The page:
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Americans’ support for death penalty lowest in 40 years

By Agence France-Presse
Wednesday, October 30, 2013 7:01 EDT
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Death penalty/lethal injection chamber (AFP)
 
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Support for the death penalty is at a four-decade low in the United States, though most Americans — three out of five — still favor it, a new Gallup poll out Tuesday found.

Sixty percent of Americans say they back capital punishment for convicted killers; that is the lowest figure since November 1972 when the death penalty had 57% of Americans’ support, the survey found.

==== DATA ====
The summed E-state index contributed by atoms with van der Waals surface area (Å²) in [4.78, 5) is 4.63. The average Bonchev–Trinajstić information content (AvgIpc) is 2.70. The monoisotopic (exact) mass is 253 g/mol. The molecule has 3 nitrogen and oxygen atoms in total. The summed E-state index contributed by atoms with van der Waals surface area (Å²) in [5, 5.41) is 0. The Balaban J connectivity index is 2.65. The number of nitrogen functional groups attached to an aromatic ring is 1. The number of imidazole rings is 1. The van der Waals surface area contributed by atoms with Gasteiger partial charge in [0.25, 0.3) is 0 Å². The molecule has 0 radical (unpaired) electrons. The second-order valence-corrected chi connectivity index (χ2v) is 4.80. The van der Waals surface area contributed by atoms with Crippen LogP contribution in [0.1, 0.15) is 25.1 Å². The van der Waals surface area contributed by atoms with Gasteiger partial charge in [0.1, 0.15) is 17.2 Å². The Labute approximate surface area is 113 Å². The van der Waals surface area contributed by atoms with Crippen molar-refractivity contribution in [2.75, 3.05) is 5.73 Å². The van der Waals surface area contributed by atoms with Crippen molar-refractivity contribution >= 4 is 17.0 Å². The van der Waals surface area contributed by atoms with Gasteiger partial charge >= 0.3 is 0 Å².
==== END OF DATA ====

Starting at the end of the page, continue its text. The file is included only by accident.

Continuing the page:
By 1994, eight in 10 Americans supported execution, a high from which it since has edged lower.

About 44% of respondents said the death penalty was not imposed often enough, Gallup also found in its survey of 1,028 people from October 3-6. It has a margin of error of plus or minus four points.

Of the 50 US states, 32 implement the death penalty, while 18 plus the federal capital city of Washington have abolished it.

Agence France-Presse
Agence France-Presse
AFP journalists cover wars, conflicts, politics, science, health, the environment, technology, fashion, entertainment, the offbeat, sports and a whole lot more in text, photographs, video, graphics and online.
 
 
 
 
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